Sampling & Swatching

The weather outside is frightful (very cold and soggy, changing to snow as I’m writing this), so I’ve been mostly hiding inside this weekend doing wool stuff 🙂

On Friday John (The Shepherd for whom I knit a vest back in Sept-Oct) handed off to me some lovely marbled roving that he’d like spun up and knit into a sample piece (probably a scarf). So it was nice to have some time to dive right into that!

It’s a total of 9.1 oz, and I thought it’s take about a half and ounce for a test spin to see what it wanted to be yarn-wise.

Was interesting working from roving- because it’s not my usual mode. It spun up pretty fine on Elsa, and I got about 43 yards of fingerling weight 2-ply out of the half ounce sample. Here is a swatch I worked up out of some of it-

Specs- size 2 needles, gauge= 5.5 st/inch, 9 rows/inch

So that was fun- and it got me in a sampling mood. Then I thought about the other class I’m teaching at the Expo this year: Wool Processing.

I’d just washed up a bunch of Esther’s 2019 fleece, and it occurred to me that it might be nice to use her fleece as a case study for the class.

I’ve still got a small amount of her unwashed fleece, and so would be able to show examples of her fiber at all stages of processing. So I picked, carded, combed, and spun some of her wool up into woolen and worsted sample yarns.

woolen on top, worsted on bottom (easier to tell them apart in person)

It will be nice to have samples for the same fleece in all the different stages of prep- and show how that prep results in different yarn characteristics!

On Teaching Spinning

Spent more time this week spinning Dottie singles on Elsa.

a darker shade of Dottie

And it’s gotten me thinking about the upcoming WSU Country Living Expo, and the classes I’ll be teaching. Particularly the spinning class.

It’s a two-hour class. In the first hour we generally go over the wheels that students have brought to class and make sure that they are set up to spin (drive bands, brake bands, yarn leaders, tension adjustments, alignment issues, lubrication). We also go over general wheel mechanics, and the basics of yarn structure.

In the second hour we get hands (and feet) on the wheels and start playing with wool. It’s always a bit daunting for folks, so usually we start with treadling, making sure that everything is moving smoothly, and that they are able to find a comfortable rhythm that they can sustain without taking up much of their focus.

Then we move on to the hands. For beginners, I find that the hardest part is getting the hands to keep us with the feet. There is a tendency to want to hold on tightly to the wool and not let it draft. So in past years I’ve introduced an exercise that I think is helpful to get a feel for how the hands need to move to keep up with the feet.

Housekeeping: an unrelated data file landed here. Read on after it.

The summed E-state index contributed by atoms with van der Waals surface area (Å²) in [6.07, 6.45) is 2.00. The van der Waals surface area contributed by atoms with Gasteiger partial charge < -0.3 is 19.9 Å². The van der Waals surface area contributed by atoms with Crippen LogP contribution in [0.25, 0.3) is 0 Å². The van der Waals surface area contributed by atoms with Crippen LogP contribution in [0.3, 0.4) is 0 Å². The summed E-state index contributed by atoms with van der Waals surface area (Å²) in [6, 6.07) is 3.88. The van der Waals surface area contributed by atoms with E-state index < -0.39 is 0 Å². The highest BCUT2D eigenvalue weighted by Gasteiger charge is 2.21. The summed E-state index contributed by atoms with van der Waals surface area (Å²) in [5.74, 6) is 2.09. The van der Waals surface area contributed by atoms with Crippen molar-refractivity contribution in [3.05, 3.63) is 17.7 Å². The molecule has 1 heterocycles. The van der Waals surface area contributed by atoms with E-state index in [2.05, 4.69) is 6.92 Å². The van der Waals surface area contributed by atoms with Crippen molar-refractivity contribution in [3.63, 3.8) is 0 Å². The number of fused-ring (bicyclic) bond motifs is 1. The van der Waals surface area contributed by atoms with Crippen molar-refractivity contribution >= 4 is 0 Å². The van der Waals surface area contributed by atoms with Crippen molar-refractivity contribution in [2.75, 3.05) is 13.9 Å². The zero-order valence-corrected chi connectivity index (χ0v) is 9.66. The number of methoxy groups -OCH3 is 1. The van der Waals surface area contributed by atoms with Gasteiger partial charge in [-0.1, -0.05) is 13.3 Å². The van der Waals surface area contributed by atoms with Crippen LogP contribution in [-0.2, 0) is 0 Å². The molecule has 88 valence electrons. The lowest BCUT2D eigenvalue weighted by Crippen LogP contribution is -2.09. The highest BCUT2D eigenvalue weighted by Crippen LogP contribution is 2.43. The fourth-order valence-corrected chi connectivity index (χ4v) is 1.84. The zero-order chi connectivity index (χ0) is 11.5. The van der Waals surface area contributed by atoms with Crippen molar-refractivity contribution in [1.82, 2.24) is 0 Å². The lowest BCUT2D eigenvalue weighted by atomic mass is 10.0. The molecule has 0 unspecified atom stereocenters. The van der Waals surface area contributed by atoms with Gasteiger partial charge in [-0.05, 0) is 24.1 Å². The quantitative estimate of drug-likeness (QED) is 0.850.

I give everyone a substantial length of sacrificial yarn to “spin” onto their bobbin, permitting them to sense how quickly the spin is entering the fiber, and how strong the take-up is.

When they think they are ready, we move on to drafting from carded batts (probably Esther, and easy-spinning girl with nice long staple length)

getting Esther cleaned up for the Expo!

This is always a major leap. Drafting is really the meat of the subject, but it’s something that only really comes together with practice, and familiarity with the fiber. And there’s only so much of that you can squeeze into a two-hours class.

So, I’d like to ask those of you who are spinners- what was most helpful to you when you were first learning to spin? I’d really appreciate any hints or strategies that you think might be helpful getting newbies started and building their confidence.

Thanks in advance for you input, and have a great week! 🙂

Back Behind the Wheel

Spent a little quality time with Elsa this week

And turned out probably about 500 yards of Dottie’s lightest silver shade.

I’ve got most of her 2019 fleece left, so I thought I’d separate it out into maybe three different shades and spin it all up so it will be project-ready.

I hadn’t spun all that much on Elsa yet, so spent a little time getting her all adjusted and lubricated, but then she just flew! Was so nice to get back behind the wheel and just let the wool flow through my hands. Almost like meditating.

And out in the pasture it was a beautiful day- almost 50 degrees!

I took the christmas tree out to the sheep, and they seemed to enjoy the piney treat.

Dottie’s 2020 fleece is shaping up to be really lovely- and darker than previous years from what I can tell. Tried to get a closeup to share today but she wasn’t having any of it.

Frank and Felix fleeces are also looking nice- so maybe we’ve gotten their itchy skin issues sorted out (?) So far they don’t look like they’re felting like they have in the past (fingers crossed that it holds into the spring!).

I’ll sign off for 2019 with a little bit of gratuitous chicken footage

Wishing you all a Happy New Year!

Home Sweet Home

Sorry I missed y’all last week- I was away in Florida doing some pre-holiday visiting.

Now I’m back, but am kind of too wiped out to do much Christmas prep.

So if you’re someone who would normally get a Christmas card from me, sorry in advance. Probably not going to happen.

I got a tiny tree up

But that’s about as far as it’s going I think. I had this fleeting thought that I might do another batch of gingerbread for local consumption over Christmas and New Year’s, but the opportunity has passed.

I am very happy to be home with The Man and our critters, and thankful to be looking forward to a low-key holiday of knitting by the glow of the pellet stove

Textured Lace Cowl, cast on for my trip last week-

After that, perhaps I’ll have the energy to focus on some new year’s resolutions…..

Wishing you all a very merry Christmas 🙂